Typically, a customer can search for specific part numbers and find various offers with all technical and commercial details, which they can compare and directly purchase through the portal. “Once the order is placed, the whole repair process can be managed through the platform,” Schmidt says. “If a work-scope change is needed, it can be proposed and accepted online.” Throughout the whole process, both supplier and purchaser are able to check the current status of the component.

Having started with European partners—including Lufthansa Technik, Swiss, Umbra, Aerospace Engineering Group and B.O.S. Aerospace—Skeyos is now eyeing expansion into the U.S. by bringing American customers onboard. As of this month, it has commenced work with Mingo Aerospace, an Owasso, Oklahoma-based aircraft component repair and manufacturing facility that Schmidt says already has uploaded its capabilities and is looking to manage numerous transactions via the platform.

Brian Emery, vice president of sales and business development at Mingo Aerospace, tells Inside MRO that the value in using a tool like Skeyos lies in connecting its business to a larger base of customers. “We are typically looking to source components to support our internal repair capabilities for cargo loading systems and thermal spray,” he says, specifically citing new consumable items along with large amounts of materials from teardowns, consignment inventories and airline surplus acquired to support its repairs, along with overhauling components before selling to airlines or broker markets.

Increased Usability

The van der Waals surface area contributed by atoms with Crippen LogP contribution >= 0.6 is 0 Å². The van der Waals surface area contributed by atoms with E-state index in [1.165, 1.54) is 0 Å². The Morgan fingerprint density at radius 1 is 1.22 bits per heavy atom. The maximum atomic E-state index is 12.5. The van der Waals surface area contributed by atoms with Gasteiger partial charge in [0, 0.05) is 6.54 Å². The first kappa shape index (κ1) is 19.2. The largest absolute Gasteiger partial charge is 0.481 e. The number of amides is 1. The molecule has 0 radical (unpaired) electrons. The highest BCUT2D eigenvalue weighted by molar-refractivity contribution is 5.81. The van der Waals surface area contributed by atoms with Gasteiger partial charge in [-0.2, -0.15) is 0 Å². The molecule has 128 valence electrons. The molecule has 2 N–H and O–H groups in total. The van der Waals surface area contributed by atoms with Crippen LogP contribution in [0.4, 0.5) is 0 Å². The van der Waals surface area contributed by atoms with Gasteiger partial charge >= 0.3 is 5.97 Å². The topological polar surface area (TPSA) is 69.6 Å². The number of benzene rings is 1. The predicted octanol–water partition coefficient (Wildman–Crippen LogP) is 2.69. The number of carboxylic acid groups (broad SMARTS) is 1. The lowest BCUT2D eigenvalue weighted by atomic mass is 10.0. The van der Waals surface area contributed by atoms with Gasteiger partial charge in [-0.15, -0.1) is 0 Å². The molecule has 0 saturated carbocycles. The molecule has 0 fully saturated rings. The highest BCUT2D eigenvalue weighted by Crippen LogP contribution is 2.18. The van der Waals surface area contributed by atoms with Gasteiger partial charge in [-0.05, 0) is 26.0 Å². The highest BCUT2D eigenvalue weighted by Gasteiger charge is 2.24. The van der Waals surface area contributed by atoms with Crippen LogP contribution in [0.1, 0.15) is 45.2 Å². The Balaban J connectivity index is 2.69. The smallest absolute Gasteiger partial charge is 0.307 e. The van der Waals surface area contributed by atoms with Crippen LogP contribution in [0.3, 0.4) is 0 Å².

While some new companies have entered the market with the backing and support of established MROs, others are MROs that have chosen to expand their existing presence. AAR established an online store for factory-new component sales more than 10 years ago. In October 2017, the U.S. aftermarket specialist broadened its presence in the segment by launching its Paarts platform, a revamped online marketplace giving existing and new aftermarket customers—typically airlines, aircraft operators, MROs and brokers—real-time access to a full inventory of new and used parts that exceeds one million, it says. These include overhauled, serviceable and repairable airframe and engine components for almost every commercial aircraft type, AAR says.

Further mirroring the consumer environment is a growing business-to-business penchant for ease of use for transactional products. AAR, which markets Paarts as a “B2B shop with B2C experience,” has specifically targeted this feature, having realized the sometimes tricky environment of business-to-business online trading. “Business-to-business e-commerce has been notoriously difficult due to special contract provisions, customer requirements and smaller user groups,” says Michael Czerniak, manager for digital services at the Rockford, Illinois-headquartered company.

“We’ve specifically partnered with technology companies with the intent to deliver the robustness of a business-to-business portal with a “look and feel” driven more by the business-to-consumer sites people are familiar with at home. Eliminating the tedious chain of requests and providing customers with the opportunity to pace their selection as they determine was a key driver in the development of the portal,” he says.

A Receptive Industry?

While efforts are underway to make digital platform offerings as user-friendly as possibly, MRO providers themselves have taken a mixed approach to using online portals to procure components. Chris Dare, managing director of U.K.-based Monarch Aircraft Engineering, says it uses online component stores to source parts including the long-established inventory locator service (ILS). But like many MROs that trade parts, it also still uses more traditional methods such as contacting component suppliers with inquiries via phone or email. Nevertheless, Dare is one many in the industry who believes e-commerce platforms will continue to grow for MRO, with the rise of new entrants inevitable.